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TaylorMade Raylor Rescue

Posted

Pros: cuts through grass and powerful high pitched sound that truly matches its penetrating ball flight. Height can be controlled and very good off tee.

Cons: "Hull" shaped sole takes getting used to. not promoted for a player without a care of how low on the face might hit.

If you don't try at becoming a better ball striker with forward shaft lean presenting the higher parts of sweet spot, hull-shaped sole with send the ball off in either direction but strait. Knocking on this club is due to lack of skill. I thank the Tour Striker training club, which taught me how to strike the ball correctly. Solid club and really feels great through the swing all the way through contact.

Posted

Pros: Boat hull sole digs ball out of rough well. Good stopping power.

Cons: Care needed to balance clubhead in set-up.

The title reflects a burning question in golfdom: Is the Raylor a hybrid or a fairway wood? As I hinted, who cares? It works for what I needed.

 

I got the 19* Raylor in R shaft to replace my Slazenger RDS 5W. The RDS got the ball up with gusto out of the rough, or off the fairway. But, I had trouble trying to stop the thing. Also, a slightly closed face meant I had a lot of solid shots that ended up 10 yds. left of green. (Driver and 3W are square-faced).

 

Enter the Raylor. I had test-hit the Raylor and some other 5W variants a few months before I bought it. It has a 42.5" shaft, which is an inch longer than most hybrids. Plus, it has slightly more bulge in the cluface than most hybrids.

 

It has good stopping power for a longer club. I can't back it up 6 feet, but a decent shot will fly into the green and settle in after one hop.

 

Raylor also works well off the tee (don't tee it too high), and off the fairway. If you hit it a little thin it may run a little at target, but it's not like you're hitting a low bullet. I think you get a little margin of error on slightly high or low impact: The plunging, boat hull sole means the center of the clubface is 1.6" tall; my 3W face is only 1.25" tall at center, which is slightly more than average.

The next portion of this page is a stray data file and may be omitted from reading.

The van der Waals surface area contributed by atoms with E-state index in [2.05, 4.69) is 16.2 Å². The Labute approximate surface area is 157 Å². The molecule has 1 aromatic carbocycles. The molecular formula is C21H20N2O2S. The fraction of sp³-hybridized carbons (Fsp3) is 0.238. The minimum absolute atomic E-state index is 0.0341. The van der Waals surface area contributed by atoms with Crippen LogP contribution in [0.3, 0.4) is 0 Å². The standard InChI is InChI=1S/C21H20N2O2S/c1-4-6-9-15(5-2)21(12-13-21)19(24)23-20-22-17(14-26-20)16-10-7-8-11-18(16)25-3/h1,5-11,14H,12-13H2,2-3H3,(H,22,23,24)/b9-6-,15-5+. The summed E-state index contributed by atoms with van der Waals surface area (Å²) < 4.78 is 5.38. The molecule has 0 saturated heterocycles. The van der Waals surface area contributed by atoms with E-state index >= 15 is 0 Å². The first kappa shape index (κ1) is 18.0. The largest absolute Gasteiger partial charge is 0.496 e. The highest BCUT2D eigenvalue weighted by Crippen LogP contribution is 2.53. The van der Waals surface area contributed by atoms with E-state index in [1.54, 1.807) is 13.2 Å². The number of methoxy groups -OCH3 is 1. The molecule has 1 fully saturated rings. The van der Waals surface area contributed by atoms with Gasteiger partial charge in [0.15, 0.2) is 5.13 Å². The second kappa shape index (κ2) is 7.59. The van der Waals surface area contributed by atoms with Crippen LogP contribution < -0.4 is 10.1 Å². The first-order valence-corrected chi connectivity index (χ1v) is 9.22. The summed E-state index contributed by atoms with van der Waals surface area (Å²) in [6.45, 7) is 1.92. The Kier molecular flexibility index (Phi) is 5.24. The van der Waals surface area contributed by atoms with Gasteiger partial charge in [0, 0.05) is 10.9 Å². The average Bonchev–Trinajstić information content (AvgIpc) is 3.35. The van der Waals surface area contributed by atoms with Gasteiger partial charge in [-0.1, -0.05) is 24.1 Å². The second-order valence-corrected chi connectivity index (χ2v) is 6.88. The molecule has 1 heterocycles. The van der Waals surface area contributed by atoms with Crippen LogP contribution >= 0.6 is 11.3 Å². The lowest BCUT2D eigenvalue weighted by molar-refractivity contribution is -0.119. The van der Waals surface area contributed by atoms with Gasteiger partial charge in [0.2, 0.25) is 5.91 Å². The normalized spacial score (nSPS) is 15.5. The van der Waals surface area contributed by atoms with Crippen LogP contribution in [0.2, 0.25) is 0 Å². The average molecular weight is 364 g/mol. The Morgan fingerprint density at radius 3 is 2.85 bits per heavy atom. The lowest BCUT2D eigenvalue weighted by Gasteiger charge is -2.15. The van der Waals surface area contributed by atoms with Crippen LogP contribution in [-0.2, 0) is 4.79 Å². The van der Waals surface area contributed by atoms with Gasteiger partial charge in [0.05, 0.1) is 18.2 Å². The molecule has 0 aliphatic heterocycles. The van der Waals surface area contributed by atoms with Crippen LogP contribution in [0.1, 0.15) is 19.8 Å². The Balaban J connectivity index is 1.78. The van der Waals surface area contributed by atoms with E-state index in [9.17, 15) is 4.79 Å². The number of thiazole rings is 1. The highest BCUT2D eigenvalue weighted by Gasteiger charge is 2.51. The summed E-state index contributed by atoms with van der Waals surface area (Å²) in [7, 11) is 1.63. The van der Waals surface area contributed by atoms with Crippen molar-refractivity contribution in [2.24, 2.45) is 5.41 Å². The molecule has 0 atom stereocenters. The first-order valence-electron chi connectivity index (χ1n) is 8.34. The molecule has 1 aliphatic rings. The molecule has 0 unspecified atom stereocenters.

One caution: Make sure you have the head "balanced" on setup. Because of the boat-hull sole, some players have trouble rocking the club to the heel or the toe on setup. Could be a real problem on uneven lies. Main thing: train your eye for what "square" looks like. 

 

The old 5W carried 10-15 yds. farther, but control is much better with Raylor.

 

Got the Raylor a couple of weeks after a sizeable price cut. Might buy a 22* version if I could find one. Doesn't look like TaylorMade will renew this line - so Raylors are rather hard to find.

TaylorMade Raylor Rescue
Description:

TaylorMade Raylor Rescue with Graphite Shaft Introducing the TaylorMade Raylor rescue club, the ultimate weapon for escaping the rough. The TaylorMade Raylor s v-shaped sole design creates a pointed leading edge lets it glide through tall grass instead of stalling, promoting clean face-to-ball contact and making it easier to hit from sidehill lies. The Raylor offers a more compact head size from heel to toe for less resitance from thick lies. It s super-low center of gravity with a 41% deeper face helps get the ball up and out of rough on a high, long-carrying, soft-landing flight. The RE*AX 65 gram graphite shaft is 1 longer than standard TaylorMade hybrids of equal loft to promote leverage from the rough, clubhead speed and distance. Features: Pointed leading edge promotes clean face-to-ball contact V-Shaped sole designed to glide through rough and resist slowing and twisting Compact size from heel to toe means less resistance Ultra-low center of gravity helps lift the ball up and out of trouble One inch longer shaft promotes more swing speed and leverage

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